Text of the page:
Passing the light

Mary, of Magdala, and Dilma, of Brazil, are two women whose choices in life put them in strategic places and in roles of power. Mary was a follower of Jesus who supported him and became his most prominent disciple. Dilma is an economist, the first and only woman (up to now) to be elected President of Brazil. Mary and Dilma became targets of their patriarchal cultures.

Dilma: - Mary, it is such an honor to encounter you! You have been an inspiration throughout the centuries for thousands of women who lived in the past and who still live nowadays under rules and understandings that discriminate against them, oppress them and aim to suppress their capacity to produce, to create, to be autonomous and to be free.

Mary: - Oh my beloved Dilma, this story I know by heart! Where I come from we also had to face dreadful attitudes and degrading practices that tried to deny our participation in public affairs, whether political, religious or social. I was not convinced by those values; neither I nor several of my neighbors. So, we decided to follow that young man, who became a close friend to me. He had such a different understanding about religion, God, economy, social justice and personal relations! We talked a lot and he was eager to learn from our experience. I really enjoyed his company and became an ever present disciple.

Dilma: -Yes, I learned that you were one of his closest disciples. You were so important to his movement that your name was registered twelve times in the canonical gospels. 

Mary: - But you see, when Jesus´ movement was taken to Rome and became the religion of the Roman Empire, women´s voice were silenced and women´s leadership became almost invisible. Even my writings didn´t make it to the canonical selection. They even started a defamation process against me saying that I was a prostitute.

Dilma: - Patriarchal rhetoric recycles the same arguments over and over again: it either infantilizes women or accuses them of objectionable sexual conduct.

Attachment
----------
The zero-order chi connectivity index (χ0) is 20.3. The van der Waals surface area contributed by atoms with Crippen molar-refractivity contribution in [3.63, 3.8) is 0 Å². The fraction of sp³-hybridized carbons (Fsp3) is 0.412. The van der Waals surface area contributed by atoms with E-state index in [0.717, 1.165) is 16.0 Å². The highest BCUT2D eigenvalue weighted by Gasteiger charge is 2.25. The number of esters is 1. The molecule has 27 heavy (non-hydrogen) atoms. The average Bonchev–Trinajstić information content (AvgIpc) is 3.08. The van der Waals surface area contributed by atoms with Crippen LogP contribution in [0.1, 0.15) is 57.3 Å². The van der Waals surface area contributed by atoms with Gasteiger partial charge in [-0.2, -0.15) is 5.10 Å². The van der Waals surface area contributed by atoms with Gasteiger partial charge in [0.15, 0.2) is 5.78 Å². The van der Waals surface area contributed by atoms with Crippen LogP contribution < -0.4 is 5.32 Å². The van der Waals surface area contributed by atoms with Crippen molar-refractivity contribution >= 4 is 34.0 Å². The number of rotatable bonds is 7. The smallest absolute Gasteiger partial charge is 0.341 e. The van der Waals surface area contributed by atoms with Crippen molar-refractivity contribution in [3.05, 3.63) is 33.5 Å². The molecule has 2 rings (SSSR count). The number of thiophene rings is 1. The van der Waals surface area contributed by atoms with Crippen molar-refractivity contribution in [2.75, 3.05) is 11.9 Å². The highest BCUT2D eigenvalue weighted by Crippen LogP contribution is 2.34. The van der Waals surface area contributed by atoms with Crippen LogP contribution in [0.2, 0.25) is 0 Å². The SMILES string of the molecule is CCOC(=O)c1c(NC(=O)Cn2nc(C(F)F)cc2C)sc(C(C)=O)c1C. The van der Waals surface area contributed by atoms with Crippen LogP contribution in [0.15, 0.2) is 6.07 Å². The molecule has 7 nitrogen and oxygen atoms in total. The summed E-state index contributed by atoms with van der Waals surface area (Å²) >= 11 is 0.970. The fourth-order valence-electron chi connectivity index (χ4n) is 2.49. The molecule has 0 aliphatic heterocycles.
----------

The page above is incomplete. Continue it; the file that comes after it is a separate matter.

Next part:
Mary: - Or they do what they did to you: try to prove you are not competent enough for public life and take you down by force. They use legal proceedings to impose a political decision. That impeachment was shameful. But you made me proud! You had the courage to expose the entrails of a corrupted system that you have not become an accomplice to! The most admirable moment for me was when you stood in front of the Senate and firmly said: “Do not expect from me the obsequious silence of cowards.

Dilma: - Wait! Did you watch it?

Mary: - I stood by you!  Me and millions of women who over the millennia have fought for more equitable social relations, for gender justice, for the preservation of the environment, for loving societies. I was there! We are there! No woman in this world is alone! Never be afraid.

Dilma: - You know Mary, there was a woman called Margarida, a union leader, who became a symbol for women´s rights in Brazil. She told us once a phrase I will never forget: “Fear we have, but we do not use it”. Let me give you a hug, which is the way as we welcome each other and also the way we say good-bye.

For further reflections

  • Women in leadership positions, in churches, in organizations and in political spaces, normally are criticized and judged, not only on criteria based on their professional capacities, but, also by assumptions and cultural stereotypes on their personal lives. How can we break this chain of criticism and build spaces of support and affirmation, so that women can exercise leadership in creative ways?
  • How can communities and churches be a place where women find support in their leadership models?

Rev. Lusmarina Campos Garcia, ACT Forum, Brazil

The impressions, hopes and ideas expressed in this reflection are the contributions of the author and do not necessarily reflect the opinion or policies of the World Council of Churches.